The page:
Murphy Vetoes McGuckin Bribery Bill Saying It’s Not Hard Enough on Corrupt Politicians

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TOMS RIVER, NJ – As the FBI probes Ocean County officials over their hiring practices in an effort to investigate if public jobs were given in return for tangible personal rewards or favors, New Jersey Governor Phil Murphy announced he has vetoed an anti-bribery bill presented by one Ocean County official who is neck-deep in the pay-to-play game.

Gregory McGuckin, a pay-to-play attorney based out of Toms River holds 21 public contracts, most of which were awarded to him by mayors and local elected officials he had politically supported, and hashed out in backroom deals and political caucus meetings.

Ironically, the same Gregory McGuckin who has been pushing his weight around Ocean County the past two years, reportedly holding public jobs over peoples’ heads in return for political favors introduced an anti-bribery bill which was passed in a bipartisan fashion in Trenton.

Under his bill, McGuckin sought to expand bribery laws to also include candidates for public office who are not yet elected.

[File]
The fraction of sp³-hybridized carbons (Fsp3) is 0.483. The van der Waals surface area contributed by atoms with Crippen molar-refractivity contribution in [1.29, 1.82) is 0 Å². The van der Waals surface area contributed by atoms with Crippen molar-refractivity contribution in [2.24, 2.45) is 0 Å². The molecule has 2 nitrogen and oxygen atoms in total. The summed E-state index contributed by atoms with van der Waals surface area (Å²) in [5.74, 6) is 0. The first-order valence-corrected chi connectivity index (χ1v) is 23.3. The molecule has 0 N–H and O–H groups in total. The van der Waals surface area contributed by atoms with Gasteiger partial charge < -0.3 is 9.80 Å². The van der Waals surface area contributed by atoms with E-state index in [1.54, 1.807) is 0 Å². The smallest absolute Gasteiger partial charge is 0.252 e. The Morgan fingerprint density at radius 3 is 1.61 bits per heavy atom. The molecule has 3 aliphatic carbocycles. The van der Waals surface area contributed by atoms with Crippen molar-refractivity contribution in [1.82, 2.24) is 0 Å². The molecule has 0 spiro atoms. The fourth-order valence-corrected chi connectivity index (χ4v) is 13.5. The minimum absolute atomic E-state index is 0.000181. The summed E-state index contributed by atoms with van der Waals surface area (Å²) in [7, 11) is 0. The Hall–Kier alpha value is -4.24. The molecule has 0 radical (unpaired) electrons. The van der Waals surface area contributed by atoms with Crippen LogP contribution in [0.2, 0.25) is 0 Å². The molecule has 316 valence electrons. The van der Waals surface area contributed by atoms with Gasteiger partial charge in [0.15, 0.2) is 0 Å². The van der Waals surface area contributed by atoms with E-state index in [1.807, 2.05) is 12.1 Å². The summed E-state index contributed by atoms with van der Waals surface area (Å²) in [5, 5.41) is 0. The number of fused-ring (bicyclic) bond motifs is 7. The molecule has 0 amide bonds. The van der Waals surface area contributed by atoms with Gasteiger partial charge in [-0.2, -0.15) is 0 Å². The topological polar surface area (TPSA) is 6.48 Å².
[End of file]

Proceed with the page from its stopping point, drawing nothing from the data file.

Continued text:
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Today, Governor Phil Murphy vetoed McGuckin’s bill conditionally. McGuckin’s bill sought to penalize candidates running for the public who accepted handshake bribes before taking office, in order to fulfill those bribes if they win their election.

Aside from the obligatory fixing of gender pronoun errors in the bill, Murphy said he wanted to hold not just the candidates, but the actors attempting to bribe officials to also be held liable for the acts. That means pay-to-play lawyers such as McGuckin would not be able to pay unelected candidates in return for future public work.

It is not clear at this point how this bill would affect New Jersey’s pay to play laws which McGuckin now successfully circumvents to earn his form nearly $4,000,000 in annual public contracts.

Under Murphy’s conditional veto, McGuckin has to rework his bill with the governor’s suggestions before he signs it into law.

With Murphy’s revisions, the bill could possibly close existing pay-to-play loopholes such as giving money to candidates in exchange for high-paying public jobs in the future if that quid-pro-quo notion is verbalized beforehand. McGuckin’s law would prevent his future opponents from leveraging the public job inventory to rally campaign support to unseat him, a strategy that pushed McGuckin into power in Ocean County in the power vacuum that existed in the wake of the resignation of former GOP Chairman George Gilmore.

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